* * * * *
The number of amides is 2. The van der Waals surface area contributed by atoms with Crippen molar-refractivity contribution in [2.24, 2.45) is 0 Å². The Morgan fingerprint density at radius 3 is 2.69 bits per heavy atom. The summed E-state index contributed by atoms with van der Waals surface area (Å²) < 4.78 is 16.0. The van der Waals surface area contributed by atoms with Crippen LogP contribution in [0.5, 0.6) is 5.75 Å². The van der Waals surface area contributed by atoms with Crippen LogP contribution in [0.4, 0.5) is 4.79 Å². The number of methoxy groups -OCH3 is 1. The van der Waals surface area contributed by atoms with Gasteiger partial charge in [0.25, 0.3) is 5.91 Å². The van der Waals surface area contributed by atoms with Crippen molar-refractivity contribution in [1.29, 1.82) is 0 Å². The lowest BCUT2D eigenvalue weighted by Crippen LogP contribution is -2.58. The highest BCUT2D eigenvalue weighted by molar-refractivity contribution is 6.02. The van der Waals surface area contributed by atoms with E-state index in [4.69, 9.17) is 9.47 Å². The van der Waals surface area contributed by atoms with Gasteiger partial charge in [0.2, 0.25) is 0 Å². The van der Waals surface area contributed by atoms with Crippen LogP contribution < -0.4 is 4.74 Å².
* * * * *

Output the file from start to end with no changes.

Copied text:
The number of amides is 2. The van der Waals surface area contributed by atoms with Crippen molar-refractivity contribution in [2.24, 2.45) is 0 Å². The Morgan fingerprint density at radius 3 is 2.69 bits per heavy atom. The summed E-state index contributed by atoms with van der Waals surface area (Å²) < 4.78 is 16.0. The van der Waals surface area contributed by atoms with Crippen LogP contribution in [0.5, 0.6) is 5.75 Å². The van der Waals surface area contributed by atoms with Crippen LogP contribution in [0.4, 0.5) is 4.79 Å². The number of methoxy groups -OCH3 is 1. The van der Waals surface area contributed by atoms with Gasteiger partial charge in [0.25, 0.3) is 5.91 Å². The van der Waals surface area contributed by atoms with Crippen molar-refractivity contribution in [1.29, 1.82) is 0 Å². The lowest BCUT2D eigenvalue weighted by Crippen LogP contribution is -2.58. The highest BCUT2D eigenvalue weighted by molar-refractivity contribution is 6.02. The van der Waals surface area contributed by atoms with E-state index in [4.69, 9.17) is 9.47 Å². The van der Waals surface area contributed by atoms with Gasteiger partial charge in [0.2, 0.25) is 0 Å². The van der Waals surface area contributed by atoms with Crippen LogP contribution < -0.4 is 4.74 Å².